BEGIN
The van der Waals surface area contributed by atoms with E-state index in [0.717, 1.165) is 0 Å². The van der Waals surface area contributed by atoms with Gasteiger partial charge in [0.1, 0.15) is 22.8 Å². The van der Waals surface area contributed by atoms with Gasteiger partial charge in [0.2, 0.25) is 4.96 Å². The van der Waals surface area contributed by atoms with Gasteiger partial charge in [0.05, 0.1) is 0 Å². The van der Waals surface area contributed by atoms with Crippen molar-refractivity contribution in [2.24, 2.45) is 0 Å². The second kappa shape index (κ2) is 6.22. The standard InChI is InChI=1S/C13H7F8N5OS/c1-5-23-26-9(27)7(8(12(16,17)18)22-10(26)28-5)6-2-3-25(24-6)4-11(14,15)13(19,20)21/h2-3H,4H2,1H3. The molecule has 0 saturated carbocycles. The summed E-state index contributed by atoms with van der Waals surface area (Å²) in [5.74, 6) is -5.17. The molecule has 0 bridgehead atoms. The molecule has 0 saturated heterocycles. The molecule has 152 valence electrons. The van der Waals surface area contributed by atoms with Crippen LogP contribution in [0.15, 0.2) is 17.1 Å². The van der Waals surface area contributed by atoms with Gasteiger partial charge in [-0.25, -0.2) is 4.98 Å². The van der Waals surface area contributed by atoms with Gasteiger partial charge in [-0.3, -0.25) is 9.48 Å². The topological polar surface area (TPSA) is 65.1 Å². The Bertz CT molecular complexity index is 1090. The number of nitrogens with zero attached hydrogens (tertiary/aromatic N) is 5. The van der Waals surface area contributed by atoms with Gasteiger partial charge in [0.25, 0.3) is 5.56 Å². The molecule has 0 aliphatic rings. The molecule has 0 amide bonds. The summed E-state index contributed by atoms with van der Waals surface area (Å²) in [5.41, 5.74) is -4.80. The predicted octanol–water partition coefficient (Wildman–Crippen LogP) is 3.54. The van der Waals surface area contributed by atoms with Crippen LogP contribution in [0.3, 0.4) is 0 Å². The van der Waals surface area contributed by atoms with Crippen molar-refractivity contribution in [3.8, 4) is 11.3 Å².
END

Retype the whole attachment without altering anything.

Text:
The van der Waals surface area contributed by atoms with E-state index in [0.717, 1.165) is 0 Å². The van der Waals surface area contributed by atoms with Gasteiger partial charge in [0.1, 0.15) is 22.8 Å². The van der Waals surface area contributed by atoms with Gasteiger partial charge in [0.2, 0.25) is 4.96 Å². The van der Waals surface area contributed by atoms with Gasteiger partial charge in [0.05, 0.1) is 0 Å². The van der Waals surface area contributed by atoms with Crippen molar-refractivity contribution in [2.24, 2.45) is 0 Å². The second kappa shape index (κ2) is 6.22. The standard InChI is InChI=1S/C13H7F8N5OS/c1-5-23-26-9(27)7(8(12(16,17)18)22-10(26)28-5)6-2-3-25(24-6)4-11(14,15)13(19,20)21/h2-3H,4H2,1H3. The molecule has 0 saturated carbocycles. The summed E-state index contributed by atoms with van der Waals surface area (Å²) in [5.74, 6) is -5.17. The molecule has 0 bridgehead atoms. The molecule has 0 saturated heterocycles. The molecule has 152 valence electrons. The van der Waals surface area contributed by atoms with Crippen LogP contribution in [0.15, 0.2) is 17.1 Å². The van der Waals surface area contributed by atoms with Gasteiger partial charge in [-0.25, -0.2) is 4.98 Å². The van der Waals surface area contributed by atoms with Gasteiger partial charge in [-0.3, -0.25) is 9.48 Å². The topological polar surface area (TPSA) is 65.1 Å². The Bertz CT molecular complexity index is 1090. The number of nitrogens with zero attached hydrogens (tertiary/aromatic N) is 5. The van der Waals surface area contributed by atoms with Gasteiger partial charge in [0.25, 0.3) is 5.56 Å². The molecule has 0 aliphatic rings. The molecule has 0 amide bonds. The summed E-state index contributed by atoms with van der Waals surface area (Å²) in [5.41, 5.74) is -4.80. The predicted octanol–water partition coefficient (Wildman–Crippen LogP) is 3.54. The van der Waals surface area contributed by atoms with Crippen LogP contribution in [0.3, 0.4) is 0 Å². The van der Waals surface area contributed by atoms with Crippen molar-refractivity contribution in [3.8, 4) is 11.3 Å².